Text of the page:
As you've probably noticed I've shifted my idea towards 4 stats; money, story, family and nuttiness, with money just acting as a timer type thing, partially because the story stat could link the outlines to actually getting money, which feels right as a game about struggling writers, and also because it allows people who get behind in stats to come back a bit by working out what the other player will want to do and allowing for it in their outline.

Perhaps the outline (complicated by the traits you pick up as you increase the stats) + the requirement to allow two possible avenues in every scene would provide that framing you were looking for.


Josh, I like how you're articulating this. It's given me a lot of ideas.

I particularly like the idea that if the player character wins, then their Author loses something. Perhaps it's 'Money', perhaps it's 'Control'. Either way, it's because the novel isn't going how the Author wants. I can easily see how to integrate that into the existing conflict system.

If the Author loses, they might also be forced to eliminate something from their Outline or from the setting's relationship-map. Perhaps we can interpret that as the Author being forced to rewrite the plot of their novel because their character isn't doing what they want.

However, if the Author wins a conflict, they can spend victories to introduce new characters from their Outline onto the relationship map, or win the right to frame the character's next scene (moving the plot of their Outline along). I can see lots of potential here.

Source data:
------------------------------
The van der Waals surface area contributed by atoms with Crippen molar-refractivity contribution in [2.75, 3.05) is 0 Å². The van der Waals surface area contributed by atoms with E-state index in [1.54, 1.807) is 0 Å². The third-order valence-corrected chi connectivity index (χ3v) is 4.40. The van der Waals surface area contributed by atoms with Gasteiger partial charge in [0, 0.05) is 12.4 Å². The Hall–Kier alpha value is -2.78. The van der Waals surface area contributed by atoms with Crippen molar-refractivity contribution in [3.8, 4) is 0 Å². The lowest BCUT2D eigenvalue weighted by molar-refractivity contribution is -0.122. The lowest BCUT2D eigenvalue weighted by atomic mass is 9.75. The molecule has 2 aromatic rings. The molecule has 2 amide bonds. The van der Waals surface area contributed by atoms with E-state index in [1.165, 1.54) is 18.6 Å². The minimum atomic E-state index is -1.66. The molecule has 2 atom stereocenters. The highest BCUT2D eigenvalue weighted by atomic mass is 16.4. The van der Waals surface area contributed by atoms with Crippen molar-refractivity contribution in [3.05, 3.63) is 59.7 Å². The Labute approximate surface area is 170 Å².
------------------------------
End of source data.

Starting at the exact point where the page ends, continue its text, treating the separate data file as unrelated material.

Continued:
The thing I like most about these ideas for scene framing is that they recapture the sense of fun I felt when I was working on the original draft of Left Coast. They feel very much like they could naturally fit into the game.

The thing I'm wariest about (as I mentioned above) is making sure that there is at least some emotional reality in the situation. For instance, I think that NPCs in the player's Family quadrant should maybe be immune to being messed with by the Author. I think that might give Left Coast an anchor, which I think it really needs.

So, the rules I need to write now:

+ How to design an Outline
+ Adding motivations for NPs (what do they want from the character?)
+ scene framing
+ introducing and running conflicts
+ the consequences of conflicts

Thanks for all the help. I'm looking forward to trying out this new version of scene framing, and seeing whether it makes the game (a) more fun, and (b) more 'about' something that I'm interested in.


Gametime: a New Zealand blog about RPGs


It occurs to me that the author's "outline" could be very similar to an old school adventure path, in that they are trying to draw the other player into their magical journey/unnerving chain of events, when the protragonist is just trying to get some milk from the shops or something!